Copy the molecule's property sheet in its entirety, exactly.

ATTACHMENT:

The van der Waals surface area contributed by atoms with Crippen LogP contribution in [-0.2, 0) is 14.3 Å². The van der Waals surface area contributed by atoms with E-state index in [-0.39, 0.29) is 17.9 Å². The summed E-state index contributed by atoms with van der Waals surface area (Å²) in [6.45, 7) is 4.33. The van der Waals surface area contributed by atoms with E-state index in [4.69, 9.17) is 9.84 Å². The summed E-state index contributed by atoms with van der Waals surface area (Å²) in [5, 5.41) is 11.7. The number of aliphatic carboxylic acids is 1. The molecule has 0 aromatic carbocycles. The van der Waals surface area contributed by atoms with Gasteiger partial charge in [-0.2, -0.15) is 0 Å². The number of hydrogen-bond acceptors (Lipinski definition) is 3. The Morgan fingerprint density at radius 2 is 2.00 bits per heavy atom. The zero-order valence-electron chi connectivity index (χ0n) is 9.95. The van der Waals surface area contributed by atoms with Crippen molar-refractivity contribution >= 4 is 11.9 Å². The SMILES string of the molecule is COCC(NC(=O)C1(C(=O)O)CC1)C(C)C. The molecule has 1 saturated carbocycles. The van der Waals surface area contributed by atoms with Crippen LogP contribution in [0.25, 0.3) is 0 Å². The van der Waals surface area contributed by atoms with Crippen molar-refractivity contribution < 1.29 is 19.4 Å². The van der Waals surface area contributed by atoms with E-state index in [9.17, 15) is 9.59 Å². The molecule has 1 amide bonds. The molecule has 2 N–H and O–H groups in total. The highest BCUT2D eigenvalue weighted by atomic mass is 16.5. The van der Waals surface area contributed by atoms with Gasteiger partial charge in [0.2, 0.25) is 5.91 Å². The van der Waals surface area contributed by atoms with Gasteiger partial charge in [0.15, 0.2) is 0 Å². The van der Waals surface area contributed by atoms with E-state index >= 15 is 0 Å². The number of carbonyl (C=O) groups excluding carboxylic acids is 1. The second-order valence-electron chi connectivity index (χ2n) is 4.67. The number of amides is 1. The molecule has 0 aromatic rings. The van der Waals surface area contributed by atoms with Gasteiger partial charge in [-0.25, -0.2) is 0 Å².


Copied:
The van der Waals surface area contributed by atoms with Crippen LogP contribution in [-0.2, 0) is 14.3 Å². The van der Waals surface area contributed by atoms with E-state index in [-0.39, 0.29) is 17.9 Å². The summed E-state index contributed by atoms with van der Waals surface area (Å²) in [6.45, 7) is 4.33. The van der Waals surface area contributed by atoms with E-state index in [4.69, 9.17) is 9.84 Å². The summed E-state index contributed by atoms with van der Waals surface area (Å²) in [5, 5.41) is 11.7. The number of aliphatic carboxylic acids is 1. The molecule has 0 aromatic carbocycles. The van der Waals surface area contributed by atoms with Gasteiger partial charge in [-0.2, -0.15) is 0 Å². The number of hydrogen-bond acceptors (Lipinski definition) is 3. The Morgan fingerprint density at radius 2 is 2.00 bits per heavy atom. The zero-order valence-electron chi connectivity index (χ0n) is 9.95. The van der Waals surface area contributed by atoms with Crippen molar-refractivity contribution >= 4 is 11.9 Å². The SMILES string of the molecule is COCC(NC(=O)C1(C(=O)O)CC1)C(C)C. The molecule has 1 saturated carbocycles. The van der Waals surface area contributed by atoms with Crippen LogP contribution in [0.25, 0.3) is 0 Å². The van der Waals surface area contributed by atoms with Crippen molar-refractivity contribution < 1.29 is 19.4 Å². The van der Waals surface area contributed by atoms with E-state index in [9.17, 15) is 9.59 Å². The molecule has 1 amide bonds. The molecule has 2 N–H and O–H groups in total. The highest BCUT2D eigenvalue weighted by atomic mass is 16.5. The van der Waals surface area contributed by atoms with Gasteiger partial charge in [0.2, 0.25) is 5.91 Å². The van der Waals surface area contributed by atoms with Gasteiger partial charge in [0.15, 0.2) is 0 Å². The van der Waals surface area contributed by atoms with E-state index >= 15 is 0 Å². The number of carbonyl (C=O) groups excluding carboxylic acids is 1. The second-order valence-electron chi connectivity index (χ2n) is 4.67. The number of amides is 1. The molecule has 0 aromatic rings. The van der Waals surface area contributed by atoms with Gasteiger partial charge in [-0.25, -0.2) is 0 Å².